Personalised Immunoinflammatory Phenotypes of Children With Viral Bronchiolitis - EMJ

Personalised Immunoinflammatory Phenotypes of Children With Viral Bronchiolitis

3 Mins
Allergy & Immunology
*Anya C. Jones,1,2 Denise Anderson,1 Sally Galbraith,3 Emmanuelle Fantino,3 Diana Gutierrez Cardenas,3 James F. Read,1,2 Michael Serralha,1 Barbara J. Holt,1 Deborah H. Strickland,1 Peter D. Sly,3 Anthony Bosco,1 Patrick G. Holt1,3

The authors have declared no conflicts of interest.


The authors would like to thank the study participants and their parents.

EMJ Allergy Immunol. ;5[1]:45-47. Abstract Review No. AR5.
Acute viral bronchiolitis (AVB), fever, nasal scrapings, peripheral blood mononuclear cell (PBMC), personalised transcriptomics, RNA-seq.

Each article is made available under the terms of the Creative Commons Attribution-Non Commercial 4.0 License.


In early life, the immune and respiratory system are functionally immature, presenting a window of susceptibility in which a subset of infants are hypersusceptible to acute viral bronchiolitis (AVB) and at high-risk of frequenthospitalisations,1,2 for reasons incompletely understood. AVB is characterised by asthma-like symptoms, and clinical presentation is variable and may reflect a heterogeneous syndrome/subphenotypes.3 Importantly, susceptible infants are more likely to develop chronic pulmonary disease later in life, including persistent asthma.4 Studies in infants with AVB have been limited and mainly restricted to circulating blood-derived cells in infants aged <24 months.5-7 Thus, systems-level studies extending to nasal tissues with accompanying personalised immune response profiling are urgently required to advance the understanding of the precise underlying mechanisms of AVB, and to drive development of more precisely targeted therapeutics. The study approach taken in this study8 (Figure 1) consisted of a comparison of AVB-associated expression profiles in affected infants (aged <18 months) versus older children (>18 months–5 years), encompassing both circulating peripheral blood mononuclear cell (PBMC) and nasal mucosa, the site of primary viral infection. The aim of this study was to characterise the cellular and molecular mechanisms underlying severe respiratory infections in infants and children with AVB.

Figure 1: Study design and sample collection at the acute and convalescent visit of infants (aged <18 months) and children (aged >18 months – 5 years) with acute viral bronchiolitis.

Cellular (multicolour flow cytometry) and molecular transcriptomic (RNA-sequencing) profiling was carried out on cells obtained from peripheral blood and nasal scrapings. Analyses included differential expression analysis, network analysis, and novel personalised immune response profiling using N-of-1-pathways analysis.

cDC: conventional dendritic cells; PBMC: peripheral blood mononuclear cell; pDC: plasmacytoid dendritic cells.


PBMC and nasal mucosal scrapings were obtained from infants (aged <18 months) and children (aged >18 months–5 years) during severe AVB and postconvalescence. Immune response patterns were profiled in a paired design following a battery of analyses ([hlFigure 1[/hl]): multiplexed plasma cytokines, viral diagnostics, flow cytometry, and transcriptomics (RNA-sequencing). Immune profiling firstly consisted of group-level systems analyses employing upstream regulator and coexpression network analysis. Secondly, potential heterogeneity among individual subjects was identified with personalised immune response profiling using N-of-1-pathways analysis.9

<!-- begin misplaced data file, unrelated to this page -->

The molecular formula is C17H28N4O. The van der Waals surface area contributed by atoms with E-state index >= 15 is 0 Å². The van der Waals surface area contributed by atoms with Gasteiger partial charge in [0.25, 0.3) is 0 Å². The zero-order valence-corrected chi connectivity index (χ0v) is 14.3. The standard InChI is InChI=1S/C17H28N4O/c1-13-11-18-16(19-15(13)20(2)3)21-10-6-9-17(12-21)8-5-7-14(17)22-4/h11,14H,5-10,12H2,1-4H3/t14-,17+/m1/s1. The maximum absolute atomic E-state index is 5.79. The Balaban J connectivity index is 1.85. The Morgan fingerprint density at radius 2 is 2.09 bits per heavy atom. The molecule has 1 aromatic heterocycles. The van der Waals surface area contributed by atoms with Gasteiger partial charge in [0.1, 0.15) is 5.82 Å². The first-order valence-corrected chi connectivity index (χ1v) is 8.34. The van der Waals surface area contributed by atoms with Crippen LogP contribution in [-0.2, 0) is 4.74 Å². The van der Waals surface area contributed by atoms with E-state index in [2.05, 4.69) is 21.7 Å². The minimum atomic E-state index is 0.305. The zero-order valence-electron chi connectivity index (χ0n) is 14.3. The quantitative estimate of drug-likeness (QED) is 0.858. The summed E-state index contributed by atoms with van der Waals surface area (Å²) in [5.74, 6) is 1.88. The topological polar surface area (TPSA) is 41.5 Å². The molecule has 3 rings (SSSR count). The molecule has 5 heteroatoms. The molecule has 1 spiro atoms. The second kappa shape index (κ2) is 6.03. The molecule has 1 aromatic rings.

Group-level analyses demonstrated that infant PBMC responses were dominated by monocyte-associated hyperupregulated Type 1 IFN signalling/proinflammatory pathways (drivers: TNF, IL-6, TREM1, IL-1B), while in children a combination of inflammation (drivers: PTGER2, IL-6) plus growth/repair/remodelling pathways (drivers: ERBB2, TGFB1, AREG, HGF) coupled with Th2- and natural-killer-cell signalling pathways were upregulated. Potential confounders of molecular signatures, such as steroid usage and variations in underlying viral pathogens, were excluded as contributors to age-related differences between infants and children.

In nasal mucosal tissues, Type 1–3 IFN signatures were qualitatively comparable in infants and children; however, the magnitude of upregulation was higher in infants (range: 6–48-fold) than children (range: 5–17-fold). The most intense response profiles were observed in infants manifesting febrile symptoms.10 Personalised immune response profiling employing N-of-1-pathways analysis confirmed the upregulation of innate immunity in infants and natural-killer-cell networks in children, and additionally unmasked AVB response subphenotypes that were independent of chronological age.


A defining immunologic characteristic of AVB-susceptible infants was dysregulated expression of IFN-dependent pathways.8 Moreover, febrile infants showed uniquely complex immunoinflammatory responses during AVB,10 and a subset of children also demonstrated this IFN-hyperupregulated immunophenotype in peripheral blood. A subcluster of subjects manifesting susceptibility to severe respiratory viral infection in early life are characterised by delayed immune development trajectories, i.e., slow kinetics of postnatal maturation of innate immune competence.


Personalised immune response profiling uncovered covert intrasubject variation in immunoinflammatory phenotypes, a pattern which was concealed in ‘averaged’ expression profiles amongst this age group. Moving forward, personalised transcriptomics may be a key tool to identify risk-associated immunophenotypes and better inform the selection of appropriate targeted treatments.

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